Managing the workplace reality gap

Becoming an employer of choice takes more than just platitudes

Why aren’t more employers an “employer of choice?”

Too many organizations have trouble retaining good employees because of the gap between their stated organizational values and how they actually treat their employees. This is the “workplace reality” gap. There is a continuing challenge for executives to “walk the talk.”

With the recent publicity over layoffs in the high-tech and automotive industries, it is easy to believe that attracting and retaining good employees was a short-lived war.

However there is a long-term trend of increasing shortages of qualified staff — hence, being an excellent employer provides a significant competitive advantage.

What attracts and retains good employees is not new. Every HR professional has been taught what is needed to be one of the best employers in Canada. If we were translating what we know into our day-to-day practices, employee commitment and customer service would not be issues.

The irony is that conferences on staff retention are popular, and employment lawyers are busy advising organizations on how to deal with consequences of poor employee management, avoiding being unionized or dealing with poor labour relations.

What would make an organization an employer of choice? The major components are well understood and include the following factors in their approximate order of impact.

•Appreciation for the employees’ efforts and contribution. Employees feel that their hard work is recognized and appreciated by the organization.

•Ability to influence what is happening. Employees feel they are kept informed and have an opportunity to have a say about changes in their work environment.

•Consideration and support in dealing with personal issues. Employees recognize how their employee benefits, work flexibility and leave practices help them respond to personal crises and balance changing work-life demands.

•Employment security. Employees feel secure that they will have a job if they perform well and their employer has a future. They believe that the organization treats individuals fairly and with respect when their job skills are no longer needed.

•Competitive compensation practices. Employees believe they are compensated fairly relative to the job market and their peers. Few people feel that the privilege of working at any organization justifies being underpaid relative to the job market.

•Good working conditions. Employees believe they work in a supportive environment that provides them with reasonable control over how they work, and does not impose unnecessary work restrictions. Employees experience good working relationships with other employees, and do not feel that they are subject to excessive amounts of office politics.

•Satisfying work. Employees feel they made a worthwhile contribution at the end of the day, and are proud of what they do.

•Opportunities for advancement. Employees feel that they can progress to more senior job opportunities based on merit.

•Loyalty of the organization. Employees believe that their organization is loyal and respectful towards them as valued members of their work group.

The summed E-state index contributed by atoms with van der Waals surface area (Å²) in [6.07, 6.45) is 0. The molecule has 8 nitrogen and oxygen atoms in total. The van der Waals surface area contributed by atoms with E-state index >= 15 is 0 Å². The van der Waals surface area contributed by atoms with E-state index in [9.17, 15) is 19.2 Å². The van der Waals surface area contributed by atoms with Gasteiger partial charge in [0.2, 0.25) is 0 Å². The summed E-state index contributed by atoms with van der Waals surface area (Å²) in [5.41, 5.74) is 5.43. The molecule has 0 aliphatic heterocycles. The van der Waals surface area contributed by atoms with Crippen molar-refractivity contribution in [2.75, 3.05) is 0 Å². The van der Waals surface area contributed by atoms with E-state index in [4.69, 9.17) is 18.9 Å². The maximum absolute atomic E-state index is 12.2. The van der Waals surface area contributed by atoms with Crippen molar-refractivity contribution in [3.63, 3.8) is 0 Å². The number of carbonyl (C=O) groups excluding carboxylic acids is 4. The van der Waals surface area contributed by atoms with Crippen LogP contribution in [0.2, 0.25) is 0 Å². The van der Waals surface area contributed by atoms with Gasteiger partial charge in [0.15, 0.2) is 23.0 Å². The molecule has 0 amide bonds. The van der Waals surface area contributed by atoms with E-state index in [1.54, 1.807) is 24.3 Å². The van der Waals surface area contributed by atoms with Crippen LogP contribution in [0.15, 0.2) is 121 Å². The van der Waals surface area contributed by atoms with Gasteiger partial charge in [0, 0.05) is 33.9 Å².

•Reasonable development and discipline practices. Employees feel that the organization focuses on their strengths and helps them to improve if they are not performing to expectations. When disciplinary action is necessary it is applied in an objective, appropriate, and consistent manner; and that disciplinary decisions are subject to some form of appeal that is fair and balanced.

Where organizations

go wrong

The workplace reality gap occurs when employee management practices fail to enforce all of the above factors as a collective set of employment conditions. Organizations fail to be an employer of choice when their:

•HR management policies and practices are inappropriate;

•managers, supervisors and team leaders have not been trained in effective people management practices or held accountable for how them manage employees;

•HR professionals lack sufficient skills or influence to help the organization manage their employees appropriately; or

•the CEO does not understand or champion the critical importance of good employee relations.

To be successful an organization’s HR management practices must be well designed, appropriate to the unique needs of the organization and be kept current in these times of rapidly changing job markets. In addition, every manager, supervisor and team leader needs to follow good employee management practices on a daily basis.

If attracting and retaining good employees is an issue, the place to start is with the executive team. Have them answer the following questions: Do our employees believe that our decisions and actions reflect the organization’s values? Are we doing a significantly better job meeting the needs of our employees than our competitors? Are our managers, supervisors and team leaders skilled at managing people? How well do our HR practices match the quality of our organization and compare to the practices of our competitors?

Brian Orr is consulting for OrgArchitect Inc., which helps organizations enhance the value of their people, knowledge and
systems. He can be reached at (416) 453-8633 or by e-mail at [email protected].

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